King’s Theatre, Edinburgh
Morna Young’s seafaring play is a searing, tempestuous examination of fishing communities in the Northeast of Scotland. From the heydays of the 1980s, when the money was rolling in, to the more elitist issues of the early 2000s, when only a select few were still living it large, we are shown the strengths and divisions within these close-knit neighbourhoods and the cruel toll the sea exacts on them.
Journalist Shona (Sophia McLean) returns to the fishing village she left when she was just a child. She is looking for answers: her father, Jock (Ali Craig), died, lost at sea, and she needs to find out more, to know what happened on that fateful day. But the locals close ranks on her: they’ve lost too many; suffered too much; accepted the Faustian exchange that keeps them all in work.
Young’s own father was lost at sea, and this piece blends fiction with that reality. There are verbatim voices – telling of the fishermen’s arduous days at sea and their families’ agonising waits on land – interwoven with constructed dialogue; the authentic details of a fishing life and a fictional account of one woman’s family. It’s a powerful mixture.
There are politics here too: the cameradie and team spirit of the 1980s gives way to a far more cynical individualism and – by 2012 – the community is bitterly divided. Shona’s Uncle Kevin (Andy Clark) has taken advantage of the UK’s strange decision to enable its fishermen to sell their EU quotas to the highest bidder, often to foreign investors. (No other EU country allowed this – for obvious reasons.) In Kevin’s case, it means he’s safe, no longer endangering his life at sea, just staying home and waiting for the money to pour in. But, as Skipper (Tam Dean Burn) reminds him, this means that those around him are risking their lives for an ever diminishing slice of the pie. What price community?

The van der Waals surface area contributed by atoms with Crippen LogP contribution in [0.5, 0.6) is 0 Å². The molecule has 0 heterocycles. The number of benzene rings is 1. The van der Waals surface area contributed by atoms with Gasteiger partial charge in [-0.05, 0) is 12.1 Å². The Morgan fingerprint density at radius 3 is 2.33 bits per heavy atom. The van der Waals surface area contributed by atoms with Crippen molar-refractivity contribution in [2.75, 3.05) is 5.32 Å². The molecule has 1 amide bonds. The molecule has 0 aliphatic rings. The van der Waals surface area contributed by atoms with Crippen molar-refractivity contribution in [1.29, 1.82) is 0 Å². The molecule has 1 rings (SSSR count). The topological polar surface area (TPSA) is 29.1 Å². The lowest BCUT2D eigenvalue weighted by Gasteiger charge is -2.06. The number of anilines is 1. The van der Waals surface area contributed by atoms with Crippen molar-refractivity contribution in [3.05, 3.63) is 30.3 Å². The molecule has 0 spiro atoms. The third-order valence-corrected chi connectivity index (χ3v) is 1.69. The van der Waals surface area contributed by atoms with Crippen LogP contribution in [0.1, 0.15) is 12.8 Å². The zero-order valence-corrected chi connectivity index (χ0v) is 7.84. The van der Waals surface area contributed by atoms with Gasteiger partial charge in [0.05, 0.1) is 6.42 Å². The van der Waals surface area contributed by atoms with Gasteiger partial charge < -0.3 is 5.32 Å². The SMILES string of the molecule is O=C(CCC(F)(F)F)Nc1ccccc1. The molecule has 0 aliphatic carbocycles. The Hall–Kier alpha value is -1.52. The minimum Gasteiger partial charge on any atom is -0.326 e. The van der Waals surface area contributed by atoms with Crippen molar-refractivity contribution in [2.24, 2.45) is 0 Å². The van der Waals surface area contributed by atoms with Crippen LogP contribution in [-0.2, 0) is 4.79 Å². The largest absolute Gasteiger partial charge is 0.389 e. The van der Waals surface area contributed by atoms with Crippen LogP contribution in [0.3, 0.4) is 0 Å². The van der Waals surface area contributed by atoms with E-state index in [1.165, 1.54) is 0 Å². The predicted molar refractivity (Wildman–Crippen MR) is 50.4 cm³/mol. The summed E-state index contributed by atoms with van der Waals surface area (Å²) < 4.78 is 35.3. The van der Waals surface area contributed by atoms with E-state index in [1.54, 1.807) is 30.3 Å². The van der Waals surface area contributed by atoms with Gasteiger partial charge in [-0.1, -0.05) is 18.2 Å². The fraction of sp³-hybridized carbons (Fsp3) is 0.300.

This could be a heavy, sombre tale, but Ian Brown’s nimble direction ensures that it is fleet of foot, as restless as the sea itself. The ensemble work is precise and light, the movement (by Jim Manganello) evoking rolling waves, and turbulent emotions. The spare set (designed by Karen Tennent) lends the piece a stark brutality, with restless projections of a dark and ominous sea.
If we don’t quite get the cathartic thrill of a dramatic climax, we do at least get a thought-provoking piece of theatre, straddling introspection and social commentary. It’s not exactly an easy watch, but it’s certainly most worthwhile.